Attachment styles have four characteristics:
- Proximity maintenance - desire to be near.
- Safe haven - safety when there is fear of threat
- Secure base - for exploration
- Separation distress - anxiety in absence of attachment figure.
The safe haven and secure base are worth investing in and caring for in attachment-based relationships. (Proximity maintenance and separation distress are feeling triggered by an event).
Attachment can be understood as two axis, anxiety and avoidance (Mikulincer & Shaver)
|Anxiety||Less fearful/preoccupied||Fear of being rejected, neglected, abandoned or seperated||Connection|
|Avoidance||More likely to approach and engage||Uncomfortable beign close, intimate or reliant||Autonomy|
Combined, they lead to the four attachment styles:
|Low Avoidance||High Avoidance|
|Low Anxiety||Secure||Dismissive / Avoidant / Autonomy|
|High Anxiety||Preoccupied / Ambivalent / Connection||Fearful / Disorganized|
However, by understanding the underlying two axis, more nuance becomes possible, as well as shared characteristics (i.e. both dismissive and fearful attachment styles are high avoidance, both preoccupied and fearful are high anxiety). Also, while your primary, default attachment style might be stable, it is helpful to use the axis as navigation - certain situation and context might trigger different coping strategies and therefore attachment styles.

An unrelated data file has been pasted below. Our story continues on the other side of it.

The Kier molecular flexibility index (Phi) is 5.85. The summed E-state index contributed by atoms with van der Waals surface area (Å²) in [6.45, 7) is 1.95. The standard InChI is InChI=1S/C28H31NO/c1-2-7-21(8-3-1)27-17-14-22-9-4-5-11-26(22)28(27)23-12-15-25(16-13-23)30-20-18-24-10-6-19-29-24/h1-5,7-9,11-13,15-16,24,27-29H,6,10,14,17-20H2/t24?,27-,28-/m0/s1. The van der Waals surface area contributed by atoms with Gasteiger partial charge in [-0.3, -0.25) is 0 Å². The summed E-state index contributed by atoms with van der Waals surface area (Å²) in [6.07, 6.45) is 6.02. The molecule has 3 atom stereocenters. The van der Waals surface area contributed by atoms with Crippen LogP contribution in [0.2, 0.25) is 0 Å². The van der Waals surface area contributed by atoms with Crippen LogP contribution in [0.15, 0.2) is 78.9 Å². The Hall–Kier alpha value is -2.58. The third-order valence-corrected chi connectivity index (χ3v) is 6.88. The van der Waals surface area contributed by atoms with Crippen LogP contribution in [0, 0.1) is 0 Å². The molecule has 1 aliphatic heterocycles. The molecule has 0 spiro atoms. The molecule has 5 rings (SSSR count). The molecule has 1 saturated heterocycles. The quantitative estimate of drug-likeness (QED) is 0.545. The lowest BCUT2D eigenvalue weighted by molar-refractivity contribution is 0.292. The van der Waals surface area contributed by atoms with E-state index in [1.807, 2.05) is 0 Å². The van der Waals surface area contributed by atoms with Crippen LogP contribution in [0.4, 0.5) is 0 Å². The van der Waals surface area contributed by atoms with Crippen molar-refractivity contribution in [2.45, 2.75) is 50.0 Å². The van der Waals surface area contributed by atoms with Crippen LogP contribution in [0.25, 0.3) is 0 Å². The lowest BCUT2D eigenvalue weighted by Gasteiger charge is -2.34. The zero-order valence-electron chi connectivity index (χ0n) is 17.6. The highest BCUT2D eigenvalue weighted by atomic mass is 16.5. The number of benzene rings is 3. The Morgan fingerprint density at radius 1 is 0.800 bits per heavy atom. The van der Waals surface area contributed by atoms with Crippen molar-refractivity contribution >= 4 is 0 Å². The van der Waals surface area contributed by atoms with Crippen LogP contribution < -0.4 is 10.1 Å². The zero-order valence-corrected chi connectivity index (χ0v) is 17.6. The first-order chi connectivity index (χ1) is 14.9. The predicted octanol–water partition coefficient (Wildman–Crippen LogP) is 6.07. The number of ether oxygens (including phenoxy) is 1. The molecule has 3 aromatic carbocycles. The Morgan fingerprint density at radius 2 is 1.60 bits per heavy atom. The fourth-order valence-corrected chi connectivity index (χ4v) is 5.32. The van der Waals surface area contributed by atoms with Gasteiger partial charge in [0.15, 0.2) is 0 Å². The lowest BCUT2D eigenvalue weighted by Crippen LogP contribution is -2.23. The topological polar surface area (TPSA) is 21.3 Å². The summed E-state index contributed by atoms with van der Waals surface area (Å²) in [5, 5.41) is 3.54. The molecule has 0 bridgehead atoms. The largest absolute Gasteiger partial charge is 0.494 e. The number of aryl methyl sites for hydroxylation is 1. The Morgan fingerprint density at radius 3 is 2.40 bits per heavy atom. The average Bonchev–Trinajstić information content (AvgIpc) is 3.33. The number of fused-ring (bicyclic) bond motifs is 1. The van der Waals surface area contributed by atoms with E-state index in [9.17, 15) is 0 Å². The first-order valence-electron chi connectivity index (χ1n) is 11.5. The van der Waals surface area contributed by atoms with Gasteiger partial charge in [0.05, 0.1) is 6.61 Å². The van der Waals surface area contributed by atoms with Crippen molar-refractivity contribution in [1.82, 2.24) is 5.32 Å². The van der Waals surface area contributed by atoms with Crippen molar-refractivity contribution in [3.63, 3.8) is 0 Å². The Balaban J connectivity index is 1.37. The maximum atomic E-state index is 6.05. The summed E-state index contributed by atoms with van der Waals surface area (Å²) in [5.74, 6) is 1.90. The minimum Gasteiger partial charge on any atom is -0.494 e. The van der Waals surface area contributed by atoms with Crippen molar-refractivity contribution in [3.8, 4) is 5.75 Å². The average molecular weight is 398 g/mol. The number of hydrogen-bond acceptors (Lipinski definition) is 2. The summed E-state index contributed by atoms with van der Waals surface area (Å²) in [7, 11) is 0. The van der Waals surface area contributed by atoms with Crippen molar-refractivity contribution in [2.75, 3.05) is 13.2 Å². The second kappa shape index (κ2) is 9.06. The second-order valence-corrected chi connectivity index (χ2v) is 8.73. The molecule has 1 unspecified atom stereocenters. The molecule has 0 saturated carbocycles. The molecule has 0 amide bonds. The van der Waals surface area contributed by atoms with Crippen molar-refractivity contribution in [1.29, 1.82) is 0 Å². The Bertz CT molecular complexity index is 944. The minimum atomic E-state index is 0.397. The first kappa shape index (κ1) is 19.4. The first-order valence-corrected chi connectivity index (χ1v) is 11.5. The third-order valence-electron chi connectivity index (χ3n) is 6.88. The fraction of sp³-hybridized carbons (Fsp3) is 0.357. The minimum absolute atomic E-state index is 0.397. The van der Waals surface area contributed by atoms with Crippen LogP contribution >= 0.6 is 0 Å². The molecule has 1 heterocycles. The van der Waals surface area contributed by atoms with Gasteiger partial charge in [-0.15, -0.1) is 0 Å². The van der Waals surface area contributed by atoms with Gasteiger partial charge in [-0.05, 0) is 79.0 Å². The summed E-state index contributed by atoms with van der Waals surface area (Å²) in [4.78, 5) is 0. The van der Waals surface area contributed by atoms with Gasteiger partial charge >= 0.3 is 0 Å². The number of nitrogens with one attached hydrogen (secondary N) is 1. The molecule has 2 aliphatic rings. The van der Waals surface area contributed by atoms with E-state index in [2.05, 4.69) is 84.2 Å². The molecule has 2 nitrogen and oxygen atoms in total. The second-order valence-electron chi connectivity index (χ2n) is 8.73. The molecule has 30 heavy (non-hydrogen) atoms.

Instead of a negative frame, we can also name the human need driving the (mal)adaptive attachment strategy. Behind high anxiety (preoccupied) is a need for connection, but too much of this and it leads to fusion. Behind high avoidance (dismissive) is a need for autonomy, but too much of this and you end in isolation with rigid boundaries.
A common pattern in relationships is a distancer-persuer dance, where the persuer is more anxious/preoccupied, while the distancer is more avoidant/dismissive.
See also boundaries are connection and protection.